It wasn’t super difficult but it took some trial and error to get the date right and figure out how, exactly, to pick out things like author meta from a post ID.

Here’s what I ended up with:

If you’re thinking, “Wow, that’s kinda ugly!” you’re not alone! But I want to get all the hookups working before I venture off into styling land, so it’s going to stay ugly for a little while longer.

Here’s the commit that grabs all the Amazin’ Product Box post data and renders it into a table.

(The code’s a bit ugly with the php and HTML mixed together, but I’m not sure yet what the proper conventions are and there’ll be time to tidy it up later.)

Day 5: Hooking up the Delete buttons

Each existing product box should be able to be edited or deleted independently of the others. The Edit and Delete buttons are client-side (HTML) and the php methods they need to call are server-side. AJAX and JQuery to the rescue.

First, I read this guide on using JavaScript in a WordPress plugin. Then, I got to work on hooking up a console log to each button that logs the post ID of the product box associated with the table row.

When faced with a novel problem (or just one that I know is going to take some trial and error), I like to do a bare minimum “wiring” as the first pass. For this particular bit of work, that meant 1. associating the post ID with each edit/delete button, 2. passing that ID into the JS methods, 3. logging that ID from the JS method to verify the hookup was successful.

Clicking Edit and Delete logs the post ID. From here, I’ll build up an actual edit and delete functionality.

Looks good – now I know the post IDs can make it over to the JS file’s methods.

Note: I had to include a version number in my call to wp_enqueue_script and increment it every change to the .js file. This is called “cache busting” and without it, the plugin used a stale version of the .js code even though the latest was uploaded to the server.

Every time I change the JS code I increment the last parameter. Below, it’s at 1.06. Next time I update the JS code I’ll change it to be 1.07, and so on.

wp_enqueue_script('scripts', $jsurl, array('jquery'), 1.06); 

Here’s the commit that adds console logs and IDs to the Edit and Delete buttons.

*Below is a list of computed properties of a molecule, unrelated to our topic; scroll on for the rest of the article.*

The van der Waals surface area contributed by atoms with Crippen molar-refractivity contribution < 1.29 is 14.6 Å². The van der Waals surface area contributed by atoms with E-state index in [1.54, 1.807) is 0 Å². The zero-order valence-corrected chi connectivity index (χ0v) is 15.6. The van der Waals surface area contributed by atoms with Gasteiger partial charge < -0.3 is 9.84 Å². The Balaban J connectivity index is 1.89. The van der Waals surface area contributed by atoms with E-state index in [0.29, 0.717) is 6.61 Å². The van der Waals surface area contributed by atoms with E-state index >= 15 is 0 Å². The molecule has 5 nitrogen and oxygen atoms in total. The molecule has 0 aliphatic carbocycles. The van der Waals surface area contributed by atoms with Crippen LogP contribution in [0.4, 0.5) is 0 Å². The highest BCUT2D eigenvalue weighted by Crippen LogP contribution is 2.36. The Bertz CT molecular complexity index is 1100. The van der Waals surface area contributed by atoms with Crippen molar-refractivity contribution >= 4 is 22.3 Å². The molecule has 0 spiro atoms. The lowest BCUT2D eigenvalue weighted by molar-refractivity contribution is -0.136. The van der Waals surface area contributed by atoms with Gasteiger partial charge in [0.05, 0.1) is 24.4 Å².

Hooking up Delete functionality

I thought Delete might be easier to start with since it doesn’t involve putting data back into the form nor anything with canceling the edit state.

Unsurprisingly, WordPress has a method appropriately named wp_delete_post(). But I couldn’t just call it from the “on click” method in scripts.js – WordPress doesn’t know what it is unless it’s in the php (server-side) code.

Using wp_delete_post() from the JS file was a no-go.

Turns out I needed to use Ajax, but WordPress is already set up for this sort of thing. I found this tutorial very helpful for this step. I skipped anything relating to permissions, confirmations, or security on this first iteration, but if you check out this commit, the delete button now deletes the appropriate row (it fades out!) in the table and in the wp database.

Securing the Delete functionality with a nonce

After getting a bare-bones delete functionality working, I went back to the same tutorial that got me started and followed its examples for adding a nonce. My code was a bit different than theirs, but a few educated (lucky?) guesses later and I had it working.

I put the nonce directly on the Delete button input itself like so:

<input type="button" id="<?php echo $id; ?>" class="delete-button" nonce="<?php echo wp_create_nonce('amazin_delete_post_nonce') ?>" value="Delete"/></td>

Notice how the input tag accepts nonce=”…”. Surprisingly (to me, anyway) that’s valid syntax. Over in scripts.js I’m then able to pluck it out of the event (“e”) like so: